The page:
Strategies for overcoming overwhelm

How can you deal with overwhelm? What are some things that can help you navigate through it?

  • Recognise the feeling and acknowledge it. For some people it is such an automatic response that they are deep into feeling overwhelmed before they realise that it has hit them again. As soon as you recognise the feeling, stop and acknowledge it. Acknowledging it will put you in the control seat. Accept your anxiety; acknowledge it, bring it out into the open, into the light, and it will immediately lessen its ability to silently manipulate you. Acknowledge your anxiety, but also understand this – on the other side of this is a breakthrough that will see you established in a new place of growth and achievement.
  • Try to understand the underlying cause of the feeling. Stop and ask yourself some questions to ascertain where the overwhelm came from. Use questions like, "Why am I feeling this way?" "What is behind this feeling?" "When did it start?" Then look at the following -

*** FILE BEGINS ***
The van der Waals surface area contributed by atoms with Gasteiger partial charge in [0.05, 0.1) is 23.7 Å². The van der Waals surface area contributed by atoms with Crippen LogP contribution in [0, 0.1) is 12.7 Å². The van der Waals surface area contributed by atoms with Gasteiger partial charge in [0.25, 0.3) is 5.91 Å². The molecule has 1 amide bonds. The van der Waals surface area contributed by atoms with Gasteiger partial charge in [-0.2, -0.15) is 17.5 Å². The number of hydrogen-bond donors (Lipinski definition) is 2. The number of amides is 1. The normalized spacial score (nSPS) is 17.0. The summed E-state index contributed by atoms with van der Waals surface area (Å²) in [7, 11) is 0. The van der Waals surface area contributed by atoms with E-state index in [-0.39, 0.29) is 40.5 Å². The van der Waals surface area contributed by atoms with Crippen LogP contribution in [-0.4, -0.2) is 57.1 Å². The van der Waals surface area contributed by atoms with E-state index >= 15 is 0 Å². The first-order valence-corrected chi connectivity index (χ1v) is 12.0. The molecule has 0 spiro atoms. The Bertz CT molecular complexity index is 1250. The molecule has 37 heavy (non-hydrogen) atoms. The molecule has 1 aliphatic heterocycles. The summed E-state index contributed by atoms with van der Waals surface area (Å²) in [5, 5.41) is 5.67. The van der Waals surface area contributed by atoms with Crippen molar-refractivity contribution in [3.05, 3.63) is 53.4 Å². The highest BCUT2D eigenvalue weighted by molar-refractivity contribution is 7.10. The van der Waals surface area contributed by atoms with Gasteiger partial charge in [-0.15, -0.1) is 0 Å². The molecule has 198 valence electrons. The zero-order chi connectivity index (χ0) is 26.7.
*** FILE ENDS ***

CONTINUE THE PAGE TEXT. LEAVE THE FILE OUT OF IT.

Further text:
1. Is this thing something that you are supposed to be doing at the moment? (by choice, as part of your job, or you feel called by God to do it). If it is, the important thing will be prioritising both time and other commitments in order to make it work.
  2. Is it beyond your capabilities? Very few things are; most things simply feel daunting and beyond our capabilities because we haven’t yet learnt how to do them.
  3. Is it an echo from your past attaching itself to this present moment? Many times it is echoes of our past attaching itself to our present. If it’s a historical echo then consider getting help to work through those things – counselling, prayer ministry etc.